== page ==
Last Saturday, we travelled to Burton-upon-Trent, with the purpose of not only finding the welcome sign but also to check out what a place with a large number of breweries can look like. We could eventually not include a brewery visit due to lack of time, but there was a pint of Coors waiting for us in the local Wetherspoons pub, Lord Burton, that we tried which is known to be brewed by Molson Coors in their local brewery.
Burton-upon-Trent is a medium-sized town, about the size of Shrewsbury (with a population around 70,000). It is situated in East Staffordshire near Derbyshire and Derby itself and lies on the River Trent. Burton lies within the northern boundary of the National Forest. According to Wikipedia, the town centre is on the western bank of the river in a valley bottom; its average elevation is about 50 metres above sea level; the village of Winshill and the suburb of Stapenhill (see their signs among the photos) rise to 130 m and 100 m respectively.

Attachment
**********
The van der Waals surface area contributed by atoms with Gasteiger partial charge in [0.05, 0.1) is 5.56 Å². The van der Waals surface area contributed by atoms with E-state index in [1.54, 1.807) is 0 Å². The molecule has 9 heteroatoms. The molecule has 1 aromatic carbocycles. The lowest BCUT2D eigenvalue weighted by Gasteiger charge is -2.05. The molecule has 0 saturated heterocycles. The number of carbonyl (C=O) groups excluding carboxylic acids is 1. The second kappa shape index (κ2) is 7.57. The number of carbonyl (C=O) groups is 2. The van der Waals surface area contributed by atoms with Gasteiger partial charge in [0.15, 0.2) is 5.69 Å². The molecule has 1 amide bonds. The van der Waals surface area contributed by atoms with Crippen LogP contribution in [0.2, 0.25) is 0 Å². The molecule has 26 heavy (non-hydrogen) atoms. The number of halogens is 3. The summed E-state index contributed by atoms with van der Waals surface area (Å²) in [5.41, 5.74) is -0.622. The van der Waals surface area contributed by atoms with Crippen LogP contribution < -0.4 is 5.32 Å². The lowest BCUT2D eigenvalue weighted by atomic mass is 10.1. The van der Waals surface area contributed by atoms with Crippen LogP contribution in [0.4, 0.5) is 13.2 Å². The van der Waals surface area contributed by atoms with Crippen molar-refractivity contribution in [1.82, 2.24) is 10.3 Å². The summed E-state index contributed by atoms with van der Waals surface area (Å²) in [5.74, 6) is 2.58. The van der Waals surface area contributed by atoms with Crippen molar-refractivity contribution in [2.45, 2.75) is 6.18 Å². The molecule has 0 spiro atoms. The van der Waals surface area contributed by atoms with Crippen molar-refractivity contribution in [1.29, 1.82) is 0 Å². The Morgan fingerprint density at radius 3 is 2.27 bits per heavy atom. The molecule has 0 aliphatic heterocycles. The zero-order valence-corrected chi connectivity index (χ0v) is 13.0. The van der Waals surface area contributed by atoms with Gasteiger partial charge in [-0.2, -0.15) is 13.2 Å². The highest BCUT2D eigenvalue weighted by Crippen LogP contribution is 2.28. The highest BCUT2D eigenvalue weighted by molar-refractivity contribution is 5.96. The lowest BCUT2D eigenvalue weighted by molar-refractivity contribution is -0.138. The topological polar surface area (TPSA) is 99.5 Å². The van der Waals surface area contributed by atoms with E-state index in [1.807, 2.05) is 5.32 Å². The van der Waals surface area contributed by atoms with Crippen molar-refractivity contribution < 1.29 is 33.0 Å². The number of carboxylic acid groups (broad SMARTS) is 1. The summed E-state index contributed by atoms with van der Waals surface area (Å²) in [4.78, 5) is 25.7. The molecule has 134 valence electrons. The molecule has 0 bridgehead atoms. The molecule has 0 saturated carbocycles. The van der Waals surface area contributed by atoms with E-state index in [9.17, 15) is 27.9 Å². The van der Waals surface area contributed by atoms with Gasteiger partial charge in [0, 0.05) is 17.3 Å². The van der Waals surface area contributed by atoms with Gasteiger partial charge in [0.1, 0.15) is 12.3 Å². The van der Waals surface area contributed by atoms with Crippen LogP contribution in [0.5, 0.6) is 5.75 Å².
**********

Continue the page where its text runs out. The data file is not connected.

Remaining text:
Brewing has been Burton's major trade for centuries and it is home for a number of large and small breweries, including the previously named Coors - which is part of Molson Coors Brewing company which is being the world's third largest brewing company - and other, nationally known companies such as Marston's but Greene King has facilities here too. Among the micro ones, the most famous are Burton Bridge Brewery, Tower Brewery and Old Cottage Brewery. One of the most famous beers produced here in Burton is the Bass Pale Ale which once was the highest selling beer in the UK and was exported throughout the British Empire.
As you have hopefully guessed, even though brewing has made a massive impact on Burton, it is not everything about beer here. Have a look at my photos and find out what else I saw. Photos are followed by a Quik Story episode, too.
~ Laszlo #thesignhunters
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© All photos were taken by Laszlo Bokor (2018). The Sign Hunters, all rights reserved.
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